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Sensor Project

  1. Nov 1, 2005 #1
    First off i'd like to say hi guys (and gals) - this may be my first post, but should hopefully be the first of many:smile:

    Basically i have a problem regarding some physics coursework. We're actually conducting these on the 8th of November :surprised - and i have a deadline of the 20th of November. Ive decided to use a rotary potentiometer, with the aid of an attached float to measure the amount of liquid in a tank. I'll basically create your basic circuit, with an ammeter attached (multimeter to be precise) and then attach a voltmeter (multimeter..) in parralel with the rotary potentiometer. This is probably hard to visualise, but the pictures i have just spent the last 20 minutes making are to big to be uploaded :mad:

    Basically, im planning on callibrating my several potential difference readings, for the level of the water in the tank. the float will (quite obviously) float on the top of the surface of the water. So when the level is decreased, this should move the float, which should in effect turn the rotary potentiometer, which should in effect alter resistance, which should in effect alter the ptential diifferences i record. So i should be able to create a table of values (i.e. when the potential difference is X then the water level in the tank will be Y)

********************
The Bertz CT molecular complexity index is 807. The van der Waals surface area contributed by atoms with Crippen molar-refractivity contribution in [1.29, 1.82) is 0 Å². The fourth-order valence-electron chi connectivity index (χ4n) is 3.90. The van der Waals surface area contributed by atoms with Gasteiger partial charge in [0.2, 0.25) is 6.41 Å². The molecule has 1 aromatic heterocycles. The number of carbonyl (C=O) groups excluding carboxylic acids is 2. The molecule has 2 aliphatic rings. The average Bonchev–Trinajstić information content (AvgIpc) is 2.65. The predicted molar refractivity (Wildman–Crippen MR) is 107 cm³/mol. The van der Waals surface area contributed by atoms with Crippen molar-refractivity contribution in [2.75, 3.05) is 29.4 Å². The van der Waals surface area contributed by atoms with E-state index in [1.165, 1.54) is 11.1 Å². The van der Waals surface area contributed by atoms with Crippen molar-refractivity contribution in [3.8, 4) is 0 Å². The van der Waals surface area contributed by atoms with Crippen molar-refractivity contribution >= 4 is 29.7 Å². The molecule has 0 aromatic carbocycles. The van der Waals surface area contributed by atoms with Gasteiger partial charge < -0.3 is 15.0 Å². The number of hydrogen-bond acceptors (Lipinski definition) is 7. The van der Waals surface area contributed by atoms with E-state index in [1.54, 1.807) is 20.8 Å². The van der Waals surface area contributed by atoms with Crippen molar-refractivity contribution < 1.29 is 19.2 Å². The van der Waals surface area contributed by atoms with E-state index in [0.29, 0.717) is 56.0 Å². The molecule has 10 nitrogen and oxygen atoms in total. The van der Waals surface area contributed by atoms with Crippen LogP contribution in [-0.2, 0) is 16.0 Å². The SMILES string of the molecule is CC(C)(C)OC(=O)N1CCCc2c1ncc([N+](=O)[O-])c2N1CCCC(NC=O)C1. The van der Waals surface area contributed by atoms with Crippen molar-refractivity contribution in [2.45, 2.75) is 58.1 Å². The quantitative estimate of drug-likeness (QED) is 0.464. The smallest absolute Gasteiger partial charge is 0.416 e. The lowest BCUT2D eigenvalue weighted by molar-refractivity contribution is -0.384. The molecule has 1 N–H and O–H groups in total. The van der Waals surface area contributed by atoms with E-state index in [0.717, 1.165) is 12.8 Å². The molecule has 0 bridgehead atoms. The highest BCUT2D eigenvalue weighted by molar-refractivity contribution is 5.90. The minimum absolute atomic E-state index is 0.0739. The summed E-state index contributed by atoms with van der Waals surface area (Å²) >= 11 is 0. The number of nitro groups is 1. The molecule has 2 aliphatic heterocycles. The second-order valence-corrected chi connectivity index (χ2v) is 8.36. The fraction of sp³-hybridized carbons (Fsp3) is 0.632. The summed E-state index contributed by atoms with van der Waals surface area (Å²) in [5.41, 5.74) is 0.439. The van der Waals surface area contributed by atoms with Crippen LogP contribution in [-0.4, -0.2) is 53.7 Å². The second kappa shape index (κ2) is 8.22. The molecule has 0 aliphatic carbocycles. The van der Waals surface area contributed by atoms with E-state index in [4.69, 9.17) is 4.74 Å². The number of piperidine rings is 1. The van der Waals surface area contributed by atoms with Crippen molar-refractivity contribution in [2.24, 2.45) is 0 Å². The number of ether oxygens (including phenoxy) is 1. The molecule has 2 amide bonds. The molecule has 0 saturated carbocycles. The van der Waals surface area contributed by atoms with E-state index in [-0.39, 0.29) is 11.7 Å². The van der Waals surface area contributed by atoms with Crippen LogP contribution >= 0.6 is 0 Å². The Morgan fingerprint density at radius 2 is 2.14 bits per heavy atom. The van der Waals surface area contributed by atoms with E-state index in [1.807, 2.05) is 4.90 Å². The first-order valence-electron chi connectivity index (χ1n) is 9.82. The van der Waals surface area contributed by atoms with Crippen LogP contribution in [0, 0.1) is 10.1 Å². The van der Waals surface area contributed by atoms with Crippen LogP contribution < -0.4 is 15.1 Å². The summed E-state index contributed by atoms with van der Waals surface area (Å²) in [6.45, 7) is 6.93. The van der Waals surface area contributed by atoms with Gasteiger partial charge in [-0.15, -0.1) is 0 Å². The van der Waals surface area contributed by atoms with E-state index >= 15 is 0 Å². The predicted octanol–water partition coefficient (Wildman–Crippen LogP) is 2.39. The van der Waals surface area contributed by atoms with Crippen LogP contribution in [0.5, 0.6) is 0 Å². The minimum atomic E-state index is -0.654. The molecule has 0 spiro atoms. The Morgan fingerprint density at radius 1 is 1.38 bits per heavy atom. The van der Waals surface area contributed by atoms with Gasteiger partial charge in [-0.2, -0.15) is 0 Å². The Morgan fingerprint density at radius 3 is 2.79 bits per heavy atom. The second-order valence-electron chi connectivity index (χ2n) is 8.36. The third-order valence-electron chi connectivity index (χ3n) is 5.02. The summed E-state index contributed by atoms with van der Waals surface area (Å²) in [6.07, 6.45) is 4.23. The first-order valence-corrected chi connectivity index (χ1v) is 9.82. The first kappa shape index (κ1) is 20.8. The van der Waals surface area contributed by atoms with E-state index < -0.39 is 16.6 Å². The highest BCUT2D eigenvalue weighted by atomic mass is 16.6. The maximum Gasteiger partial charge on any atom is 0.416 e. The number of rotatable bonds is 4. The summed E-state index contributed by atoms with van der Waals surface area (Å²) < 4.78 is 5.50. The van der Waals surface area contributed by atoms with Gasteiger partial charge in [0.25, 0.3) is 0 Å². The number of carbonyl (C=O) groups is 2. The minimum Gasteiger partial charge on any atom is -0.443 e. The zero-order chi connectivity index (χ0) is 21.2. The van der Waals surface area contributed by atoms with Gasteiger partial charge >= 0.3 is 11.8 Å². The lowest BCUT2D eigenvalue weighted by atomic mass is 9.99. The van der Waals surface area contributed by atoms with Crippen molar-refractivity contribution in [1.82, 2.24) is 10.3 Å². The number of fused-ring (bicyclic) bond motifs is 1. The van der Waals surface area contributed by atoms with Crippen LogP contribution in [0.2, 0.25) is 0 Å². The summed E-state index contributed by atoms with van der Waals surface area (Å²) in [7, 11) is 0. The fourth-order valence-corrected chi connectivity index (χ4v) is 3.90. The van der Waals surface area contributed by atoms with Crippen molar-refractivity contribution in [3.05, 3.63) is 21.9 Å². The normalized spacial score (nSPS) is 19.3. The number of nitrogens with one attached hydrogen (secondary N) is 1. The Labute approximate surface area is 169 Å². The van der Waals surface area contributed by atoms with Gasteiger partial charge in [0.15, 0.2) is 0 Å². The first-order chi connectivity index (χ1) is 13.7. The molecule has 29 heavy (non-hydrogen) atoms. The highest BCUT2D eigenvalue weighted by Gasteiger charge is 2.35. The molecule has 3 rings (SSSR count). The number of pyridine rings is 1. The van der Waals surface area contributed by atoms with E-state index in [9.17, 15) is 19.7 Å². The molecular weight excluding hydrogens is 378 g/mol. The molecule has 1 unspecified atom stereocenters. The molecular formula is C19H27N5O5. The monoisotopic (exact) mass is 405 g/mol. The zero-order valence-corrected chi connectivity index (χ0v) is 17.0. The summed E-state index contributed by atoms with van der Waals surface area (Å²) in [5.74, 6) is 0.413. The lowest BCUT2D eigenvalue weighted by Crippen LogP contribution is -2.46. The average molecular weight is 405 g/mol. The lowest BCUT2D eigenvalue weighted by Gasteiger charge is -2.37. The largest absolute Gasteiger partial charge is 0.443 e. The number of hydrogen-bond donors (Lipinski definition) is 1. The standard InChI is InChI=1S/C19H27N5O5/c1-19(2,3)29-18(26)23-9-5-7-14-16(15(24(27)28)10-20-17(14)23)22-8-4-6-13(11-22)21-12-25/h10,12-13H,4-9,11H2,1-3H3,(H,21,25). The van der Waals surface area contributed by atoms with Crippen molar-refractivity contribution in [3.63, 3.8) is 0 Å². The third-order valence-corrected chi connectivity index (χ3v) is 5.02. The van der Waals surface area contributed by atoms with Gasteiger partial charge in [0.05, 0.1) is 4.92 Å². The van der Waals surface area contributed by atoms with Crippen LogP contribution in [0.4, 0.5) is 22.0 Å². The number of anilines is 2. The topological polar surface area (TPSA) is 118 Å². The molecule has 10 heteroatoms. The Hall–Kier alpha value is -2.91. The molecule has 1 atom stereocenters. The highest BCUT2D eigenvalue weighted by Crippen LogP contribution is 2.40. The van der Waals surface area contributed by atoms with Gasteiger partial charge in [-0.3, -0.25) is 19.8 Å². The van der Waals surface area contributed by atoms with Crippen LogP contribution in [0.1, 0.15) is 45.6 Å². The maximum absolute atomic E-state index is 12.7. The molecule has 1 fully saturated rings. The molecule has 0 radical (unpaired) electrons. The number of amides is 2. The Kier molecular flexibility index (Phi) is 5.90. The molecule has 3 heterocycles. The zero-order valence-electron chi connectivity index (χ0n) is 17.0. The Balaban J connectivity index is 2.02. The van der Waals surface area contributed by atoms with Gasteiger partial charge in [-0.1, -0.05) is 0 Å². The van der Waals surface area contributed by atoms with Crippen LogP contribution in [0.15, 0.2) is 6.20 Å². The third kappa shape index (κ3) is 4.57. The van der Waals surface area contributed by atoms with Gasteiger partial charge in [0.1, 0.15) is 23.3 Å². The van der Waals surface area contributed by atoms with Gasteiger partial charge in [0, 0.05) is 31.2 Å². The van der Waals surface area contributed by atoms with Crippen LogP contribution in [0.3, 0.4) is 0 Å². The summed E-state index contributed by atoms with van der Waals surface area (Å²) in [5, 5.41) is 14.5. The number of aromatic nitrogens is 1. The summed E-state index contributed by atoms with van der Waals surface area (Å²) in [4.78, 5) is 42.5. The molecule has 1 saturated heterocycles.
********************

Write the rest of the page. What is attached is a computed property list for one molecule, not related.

Know your probably wondering why ive spent all this time typing this, but im (unbelieveably) anxious that there are some flaws in what i am doing. If you spot any, thats one reason to reply :redface: If there are any ways which i could improve this experiment, thats a second reason to reply :redface:

    The main problem i have however is the theory behind it. I dont understand/know how to explain the way i have used a potential divider (is the rotary potentiometer a form of a potential divider?).
     
  2. jcsd
  3. Nov 1, 2005 #2

    FredGarvin

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    Science Advisor

    A rotary potentiometer is a variable resistor. The method you are attempting has been used quite a lot. It's a sound concept. It has some drawbacks, but they are not going to effect you in your case. If you used a simple DC circuit, you can use a power supply to provide a constant current source signal to the system. As the resistance changes so will the voltage across the resistor (i.e. the level in the tank). Or you could use a constant voltage source and measure the current changes. Either way, it should work out fine.
     
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